Although our results clearly indicated that BASH mediates, through direct interaction, the activation of HPK1 after BCR ligation, the exact mechanism for this observation remains to be elucidated. Many protein kinases are known to be activated by translocation to the plasma membrane, and BASH has been shown to translocate to the membrane after BCR stimulation 7. Therefore, it is tempting to speculate that BASH mediates the translocation of HPK1 to the plasma membrane, where activation of HPK1 kinase takes place. However, we found a substantial amount of HPK1 protein constitutively associated with the membrane fraction of WEHI231 cells which was independent of BCR stimulation (data not shown). Therefore, BCR-induced activation of HPK1 is not likely to result from membrane translocation of HPK1. It is equally unlikely that BASH brings HPK1 close to the BCR-associated PTKs for activation, because BCR-induced tyrosine-phosphorylation of HPK1 was not abrogated in the absence of BASH (Fig. 2 B). Alternatively, binding of the BASH SH2 domain to Y379 of HPK1 may cause a conformational change, which leads to the activation of the kinase. Another possibility would be that BASH recruits an unknown enzyme to HPK1 which modifies HPK1 to become active. Further studies are necessary to test these possibilities.
While our results indicated that BASH greatly contributes to the activation of HPK1 during BCR signaling, HPK1 activation was not completely abolished in the absence of BASH (Fig. 4B and Fig. C). In line with this notion, we observed a weak activation of HPK1(Y379F), a mutant that fails to associate with BASH, after BCR ligation (Fig. 4 D). Therefore, BASH-independent pathways leading to HPK1 activation are likely to exist. Liou et al. reported a notable reduction, although not entire abrogation, of BCR-mediated HPK1 activation in DT40 cells lacking the two mutually related adaptor proteins Grb2 and Grap, indicating that Grb2 and Grap redundantly contribute to BCR-mediated activation of HPK1 25. In support of this observation, previous reports demonstrated binding of the Grb2 SH3 domains to proline-rich motifs within the HPK1 hinge region 21,22. Taken together, these data imply that BASH and Grb2/Grap adaptors are independently able to activate, albeit not fully, HPK1 and that both adaptor types may act synergistically to achieve efficient HPK1 activation. In addition, Grb2 was shown to associate with BASH through either its SH2 or SH3 domains 8,11. In summary, it is possible that HPK1, BASH, and Grb2/Grap upon BCR stimulation form a trimolecular complex which might result in the efficient activation of HPK1 in a physiological context in B cells.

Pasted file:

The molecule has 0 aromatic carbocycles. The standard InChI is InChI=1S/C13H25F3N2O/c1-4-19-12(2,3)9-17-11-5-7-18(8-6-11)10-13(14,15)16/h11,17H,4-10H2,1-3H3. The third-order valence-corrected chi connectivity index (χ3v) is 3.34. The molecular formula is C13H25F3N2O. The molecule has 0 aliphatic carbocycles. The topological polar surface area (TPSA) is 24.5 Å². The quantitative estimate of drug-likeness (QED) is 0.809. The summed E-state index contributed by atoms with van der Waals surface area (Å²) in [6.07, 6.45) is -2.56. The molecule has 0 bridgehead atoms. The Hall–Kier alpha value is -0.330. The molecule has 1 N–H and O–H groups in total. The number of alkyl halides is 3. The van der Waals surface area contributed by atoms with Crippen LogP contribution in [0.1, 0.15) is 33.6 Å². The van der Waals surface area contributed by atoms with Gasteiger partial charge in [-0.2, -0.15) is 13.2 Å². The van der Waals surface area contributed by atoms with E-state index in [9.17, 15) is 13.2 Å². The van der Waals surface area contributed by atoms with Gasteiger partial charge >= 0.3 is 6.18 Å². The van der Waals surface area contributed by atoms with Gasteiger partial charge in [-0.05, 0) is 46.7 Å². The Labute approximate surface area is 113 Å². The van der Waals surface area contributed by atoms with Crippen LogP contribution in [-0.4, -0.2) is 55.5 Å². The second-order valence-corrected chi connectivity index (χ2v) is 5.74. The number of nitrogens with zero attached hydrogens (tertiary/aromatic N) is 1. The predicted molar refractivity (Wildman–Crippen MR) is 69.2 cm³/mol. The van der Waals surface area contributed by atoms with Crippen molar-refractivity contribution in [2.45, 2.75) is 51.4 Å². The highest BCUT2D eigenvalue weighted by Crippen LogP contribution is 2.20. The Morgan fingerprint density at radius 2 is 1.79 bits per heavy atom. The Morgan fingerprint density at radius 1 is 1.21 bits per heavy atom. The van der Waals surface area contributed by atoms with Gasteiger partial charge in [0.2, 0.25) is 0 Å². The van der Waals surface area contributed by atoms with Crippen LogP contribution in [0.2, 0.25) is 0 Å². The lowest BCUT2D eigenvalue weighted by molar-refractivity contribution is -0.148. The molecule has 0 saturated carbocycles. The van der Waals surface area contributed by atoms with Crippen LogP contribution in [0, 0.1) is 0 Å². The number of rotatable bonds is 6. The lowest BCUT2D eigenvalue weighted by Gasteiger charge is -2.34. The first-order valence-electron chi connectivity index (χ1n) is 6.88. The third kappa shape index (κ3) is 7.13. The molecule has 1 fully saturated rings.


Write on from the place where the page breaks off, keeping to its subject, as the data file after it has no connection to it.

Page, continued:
HPK1 Is a Positive Regulator of IKKβ Activation by BCR.
Previous reports have demonstrated that ectopic expression of HPK1 results in the activation of JNK/SAPK and IKKs in fibroblasts 18,19,20 and of NF-κB in T cells, myeloid progenitors, and epithelial cells 41. Liou et al. demonstrated that HPK1 is a negative regulator of TCR-induced ERK2 and AP-1 activation in T cells 25. To characterize the downstream effectors of HPK1 in BCR signaling, we examined the effect of HPK1 overexpression in DT40 cells on BCR-induced activation of such kinases. The activation states of the transiently expressed kinases were determined by in vitro kinase activities towards specific substrate proteins. The activity of exogenous ERK2 was markedly induced by anti–IgM Ab stimulation in DT40 cells, but was unaffected by the presence of exogenous WT or kinase-dead HPK1 (Fig. 5 A), even when the cells were stimulated suboptimally (1, 3, or 10 μg/ml of anti–IgM Ab, data not shown). Therefore, HPK1 is unlikely to play a major role in the regulation of ERK activity in response to BCR signaling, which is in contrast to its reported effect on TCR signaling. We failed to detect any induction of the kinase activity of exogenous JNK towards a GST-c-Jun fusion protein substrate after BCR ligation or stimulation with PMA plus ionomycin in our transient DT40 cell expression system (data not shown), although endogenous JNK has been shown to be activated by the same stimuli in DT40 cells 34,42. Thus, the involvement of HPK1 in BCR-mediated JNK activation remains to be clarified.